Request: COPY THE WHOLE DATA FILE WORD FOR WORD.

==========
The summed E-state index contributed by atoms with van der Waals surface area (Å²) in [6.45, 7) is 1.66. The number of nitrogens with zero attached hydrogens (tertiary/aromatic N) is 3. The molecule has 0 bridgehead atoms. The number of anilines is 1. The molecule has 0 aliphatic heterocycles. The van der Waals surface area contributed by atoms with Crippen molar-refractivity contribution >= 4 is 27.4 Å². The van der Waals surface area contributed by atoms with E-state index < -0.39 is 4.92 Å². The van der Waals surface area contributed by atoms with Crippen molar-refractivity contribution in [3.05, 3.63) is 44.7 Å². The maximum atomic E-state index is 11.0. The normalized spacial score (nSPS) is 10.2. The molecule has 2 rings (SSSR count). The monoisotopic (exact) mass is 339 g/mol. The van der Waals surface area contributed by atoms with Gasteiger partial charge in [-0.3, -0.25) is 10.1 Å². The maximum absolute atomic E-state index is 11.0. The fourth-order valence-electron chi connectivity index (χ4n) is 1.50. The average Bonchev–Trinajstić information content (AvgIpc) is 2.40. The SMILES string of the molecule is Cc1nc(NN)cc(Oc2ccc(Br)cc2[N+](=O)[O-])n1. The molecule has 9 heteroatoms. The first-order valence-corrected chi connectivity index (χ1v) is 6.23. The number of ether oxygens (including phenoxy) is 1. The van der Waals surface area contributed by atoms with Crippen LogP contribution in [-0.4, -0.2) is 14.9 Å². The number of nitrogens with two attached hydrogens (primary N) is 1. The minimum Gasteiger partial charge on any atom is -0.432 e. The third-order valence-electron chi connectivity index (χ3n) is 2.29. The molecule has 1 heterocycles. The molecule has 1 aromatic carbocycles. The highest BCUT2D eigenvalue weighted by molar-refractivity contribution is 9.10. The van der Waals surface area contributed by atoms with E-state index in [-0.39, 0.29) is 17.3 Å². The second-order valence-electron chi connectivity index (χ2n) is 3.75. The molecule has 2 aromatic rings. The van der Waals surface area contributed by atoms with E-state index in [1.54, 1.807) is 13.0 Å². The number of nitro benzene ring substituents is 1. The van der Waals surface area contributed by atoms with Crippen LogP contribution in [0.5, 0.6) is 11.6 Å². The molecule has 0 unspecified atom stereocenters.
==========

The summed E-state index contributed by atoms with van der Waals surface area (Å²) in [6.45, 7) is 1.66. The number of nitrogens with zero attached hydrogens (tertiary/aromatic N) is 3. The molecule has 0 bridgehead atoms. The number of anilines is 1. The molecule has 0 aliphatic heterocycles. The van der Waals surface area contributed by atoms with Crippen molar-refractivity contribution >= 4 is 27.4 Å². The van der Waals surface area contributed by atoms with E-state index < -0.39 is 4.92 Å². The van der Waals surface area contributed by atoms with Crippen molar-refractivity contribution in [3.05, 3.63) is 44.7 Å². The maximum atomic E-state index is 11.0. The normalized spacial score (nSPS) is 10.2. The molecule has 2 rings (SSSR count). The monoisotopic (exact) mass is 339 g/mol. The van der Waals surface area contributed by atoms with Gasteiger partial charge in [-0.3, -0.25) is 10.1 Å². The maximum absolute atomic E-state index is 11.0. The fourth-order valence-electron chi connectivity index (χ4n) is 1.50. The average Bonchev–Trinajstić information content (AvgIpc) is 2.40. The SMILES string of the molecule is Cc1nc(NN)cc(Oc2ccc(Br)cc2[N+](=O)[O-])n1. The molecule has 9 heteroatoms. The first-order valence-corrected chi connectivity index (χ1v) is 6.23. The number of ether oxygens (including phenoxy) is 1. The van der Waals surface area contributed by atoms with Crippen LogP contribution in [-0.4, -0.2) is 14.9 Å². The number of nitrogens with two attached hydrogens (primary N) is 1. The minimum Gasteiger partial charge on any atom is -0.432 e. The third-order valence-electron chi connectivity index (χ3n) is 2.29. The molecule has 1 heterocycles. The molecule has 1 aromatic carbocycles. The highest BCUT2D eigenvalue weighted by molar-refractivity contribution is 9.10. The van der Waals surface area contributed by atoms with E-state index in [-0.39, 0.29) is 17.3 Å². The second-order valence-electron chi connectivity index (χ2n) is 3.75. The molecule has 2 aromatic rings. The van der Waals surface area contributed by atoms with E-state index in [1.54, 1.807) is 13.0 Å². The number of nitro benzene ring substituents is 1. The van der Waals surface area contributed by atoms with Crippen LogP contribution in [0.5, 0.6) is 11.6 Å². The molecule has 0 unspecified atom stereocenters.